8. The spoken document retrieval system according to claim 7, wherein, when another addition to the count value is performed, a value added to the count value is made different between a case where the subword judged as being contained in the candidate period is positioned within a predefined range around the position of the subword recorded in the candidate period, and a case where the subword judged as being contained in the candidate period is positioned outside the predefined range.
9. The spoken document retrieval system according to claim 6, wherein, when selecting the candidate period to be outputted, the candidate period selecting means selects the candidate period having a count value equal to or more than a threshold value determined on the basis of the length of the sequence of subwords generated from the keyword.
10. The spoken document retrieval system according to claim 6, wherein
the count value obtained by addition using a subword replaced or inserted on the basis of the complementary rule, and the count value obtained by addition using a subword other than the replaced or inserted subword are separately recorded in the candidate period, and
the candidate periods are prioritized on the basis of at least any one of the ratio of these count values, the length of the sequence of subwords, and the sum total value of the count values.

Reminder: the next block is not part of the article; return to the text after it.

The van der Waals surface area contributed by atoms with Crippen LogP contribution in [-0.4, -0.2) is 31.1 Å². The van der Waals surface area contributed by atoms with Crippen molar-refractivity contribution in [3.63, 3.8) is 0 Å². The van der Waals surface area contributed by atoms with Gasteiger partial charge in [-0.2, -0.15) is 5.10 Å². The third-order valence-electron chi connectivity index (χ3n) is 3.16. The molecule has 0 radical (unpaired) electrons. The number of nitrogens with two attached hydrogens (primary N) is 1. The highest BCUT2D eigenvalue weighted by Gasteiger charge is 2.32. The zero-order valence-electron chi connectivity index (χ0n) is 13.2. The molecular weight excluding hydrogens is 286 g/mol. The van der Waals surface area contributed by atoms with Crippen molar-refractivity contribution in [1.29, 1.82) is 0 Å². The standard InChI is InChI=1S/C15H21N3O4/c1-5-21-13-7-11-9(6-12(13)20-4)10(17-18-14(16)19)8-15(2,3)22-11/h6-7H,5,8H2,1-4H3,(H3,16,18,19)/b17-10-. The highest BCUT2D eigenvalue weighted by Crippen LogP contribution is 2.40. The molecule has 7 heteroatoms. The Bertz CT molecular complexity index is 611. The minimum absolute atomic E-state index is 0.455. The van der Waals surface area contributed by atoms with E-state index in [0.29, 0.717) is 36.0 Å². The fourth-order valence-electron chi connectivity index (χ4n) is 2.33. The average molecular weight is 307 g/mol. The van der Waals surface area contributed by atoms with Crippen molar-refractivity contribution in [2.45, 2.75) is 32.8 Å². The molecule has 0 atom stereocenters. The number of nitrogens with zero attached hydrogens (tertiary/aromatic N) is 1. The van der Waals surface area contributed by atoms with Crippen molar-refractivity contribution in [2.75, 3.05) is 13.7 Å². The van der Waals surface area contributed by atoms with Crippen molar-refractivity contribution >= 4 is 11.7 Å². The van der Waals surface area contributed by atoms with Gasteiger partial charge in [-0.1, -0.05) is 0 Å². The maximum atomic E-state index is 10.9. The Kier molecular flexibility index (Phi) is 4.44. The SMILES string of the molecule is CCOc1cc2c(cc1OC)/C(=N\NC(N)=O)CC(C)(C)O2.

11. The spoken document retrieval system according to claim 6, wherein, if a plurality of spoken documents are present, the spoken documents are prioritized on the basis of at least any one of the count value of each of candidate periods and the number of candidate periods, the candidate periods being retrieved from each of the spoken documents.
12. The spoken document retrieval system according to claim 1, wherein the candidate period selecting means compares the sequence of subwords generated from the keyword with the sequence of subwords contained in the candidate period, using dynamic programming or the like, and selects the candidate period to be outputted, on the basis of the result of the comparison.
13. The spoken document retrieval system according to claim 1, wherein the candidate period selecting means compares an acoustic parameter generated from the keyword with an acoustic parameter extracted from the spoken document in a range corresponding to the candidate period, using a hidden Markov model (HMM), dynamic programming or the like, thereby to select the candidate period to be outputted.
Description
CLAIM OF PRIORITY

The present application claims priority from Japanese patent application JP 2007-301891 filed on Nov. 21, 2007, the content of which is hereby incorporated by reference into this application.

BACKGROUND OF THE INVENTION

1. Field of the Invention

The present invention relates to a spoken document retrieval system designed to retrieve where a user-specified keyword is uttered from spoken documents and to present retrieved results to a user.

2. Description of the Related Art

There have been proposals of technologies disclosed in Japanese Patent Application Publications Nos. 2002-221984, 2002-278579 and 2005-257954 as the technology of retrieving where a user-specified keyword is uttered from spoken documents.